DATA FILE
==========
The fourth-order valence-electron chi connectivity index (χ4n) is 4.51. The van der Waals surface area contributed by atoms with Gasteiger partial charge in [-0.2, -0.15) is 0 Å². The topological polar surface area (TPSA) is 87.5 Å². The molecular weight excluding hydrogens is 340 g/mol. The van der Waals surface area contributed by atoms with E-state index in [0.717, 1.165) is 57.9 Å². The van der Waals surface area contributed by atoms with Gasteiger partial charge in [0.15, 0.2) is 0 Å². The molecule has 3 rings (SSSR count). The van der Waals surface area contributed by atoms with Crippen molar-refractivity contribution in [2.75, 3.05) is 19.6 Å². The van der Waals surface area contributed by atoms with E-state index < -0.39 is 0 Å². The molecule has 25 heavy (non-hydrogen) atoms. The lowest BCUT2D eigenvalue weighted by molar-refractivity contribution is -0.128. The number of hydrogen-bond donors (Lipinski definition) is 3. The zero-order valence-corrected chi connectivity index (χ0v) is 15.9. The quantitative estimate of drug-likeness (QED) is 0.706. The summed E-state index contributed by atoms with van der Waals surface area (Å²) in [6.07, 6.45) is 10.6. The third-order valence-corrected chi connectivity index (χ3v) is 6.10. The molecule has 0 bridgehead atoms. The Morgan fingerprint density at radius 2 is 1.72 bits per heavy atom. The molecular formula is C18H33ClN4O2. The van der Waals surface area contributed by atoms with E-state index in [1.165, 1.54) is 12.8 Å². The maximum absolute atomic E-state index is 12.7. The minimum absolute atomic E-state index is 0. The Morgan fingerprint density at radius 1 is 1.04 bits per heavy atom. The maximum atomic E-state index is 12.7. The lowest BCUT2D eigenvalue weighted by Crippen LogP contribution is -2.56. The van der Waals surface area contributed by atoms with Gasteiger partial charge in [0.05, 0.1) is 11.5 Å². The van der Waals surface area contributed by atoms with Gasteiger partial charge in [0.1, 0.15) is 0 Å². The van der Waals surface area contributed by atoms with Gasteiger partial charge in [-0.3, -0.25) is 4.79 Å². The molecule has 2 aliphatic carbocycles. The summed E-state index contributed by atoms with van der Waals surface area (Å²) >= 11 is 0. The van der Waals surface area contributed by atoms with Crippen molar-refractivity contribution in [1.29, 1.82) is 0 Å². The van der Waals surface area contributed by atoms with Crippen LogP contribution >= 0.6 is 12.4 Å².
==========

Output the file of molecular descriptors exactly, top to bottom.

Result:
The fourth-order valence-electron chi connectivity index (χ4n) is 4.51. The van der Waals surface area contributed by atoms with Gasteiger partial charge in [-0.2, -0.15) is 0 Å². The topological polar surface area (TPSA) is 87.5 Å². The molecular weight excluding hydrogens is 340 g/mol. The van der Waals surface area contributed by atoms with E-state index in [0.717, 1.165) is 57.9 Å². The van der Waals surface area contributed by atoms with Gasteiger partial charge in [0.15, 0.2) is 0 Å². The molecule has 3 rings (SSSR count). The van der Waals surface area contributed by atoms with Crippen molar-refractivity contribution in [2.75, 3.05) is 19.6 Å². The van der Waals surface area contributed by atoms with E-state index < -0.39 is 0 Å². The molecule has 25 heavy (non-hydrogen) atoms. The lowest BCUT2D eigenvalue weighted by molar-refractivity contribution is -0.128. The number of hydrogen-bond donors (Lipinski definition) is 3. The zero-order valence-corrected chi connectivity index (χ0v) is 15.9. The quantitative estimate of drug-likeness (QED) is 0.706. The summed E-state index contributed by atoms with van der Waals surface area (Å²) in [6.07, 6.45) is 10.6. The third-order valence-corrected chi connectivity index (χ3v) is 6.10. The molecule has 0 bridgehead atoms. The Morgan fingerprint density at radius 2 is 1.72 bits per heavy atom. The molecular formula is C18H33ClN4O2. The van der Waals surface area contributed by atoms with E-state index in [1.165, 1.54) is 12.8 Å². The maximum absolute atomic E-state index is 12.7. The minimum absolute atomic E-state index is 0. The Morgan fingerprint density at radius 1 is 1.04 bits per heavy atom. The maximum atomic E-state index is 12.7. The lowest BCUT2D eigenvalue weighted by Crippen LogP contribution is -2.56. The van der Waals surface area contributed by atoms with Gasteiger partial charge in [0.05, 0.1) is 11.5 Å². The van der Waals surface area contributed by atoms with Gasteiger partial charge in [0.1, 0.15) is 0 Å². The van der Waals surface area contributed by atoms with Gasteiger partial charge in [-0.3, -0.25) is 4.79 Å². The molecule has 2 aliphatic carbocycles. The summed E-state index contributed by atoms with van der Waals surface area (Å²) >= 11 is 0. The van der Waals surface area contributed by atoms with Crippen molar-refractivity contribution in [1.29, 1.82) is 0 Å². The van der Waals surface area contributed by atoms with Crippen LogP contribution >= 0.6 is 12.4 Å².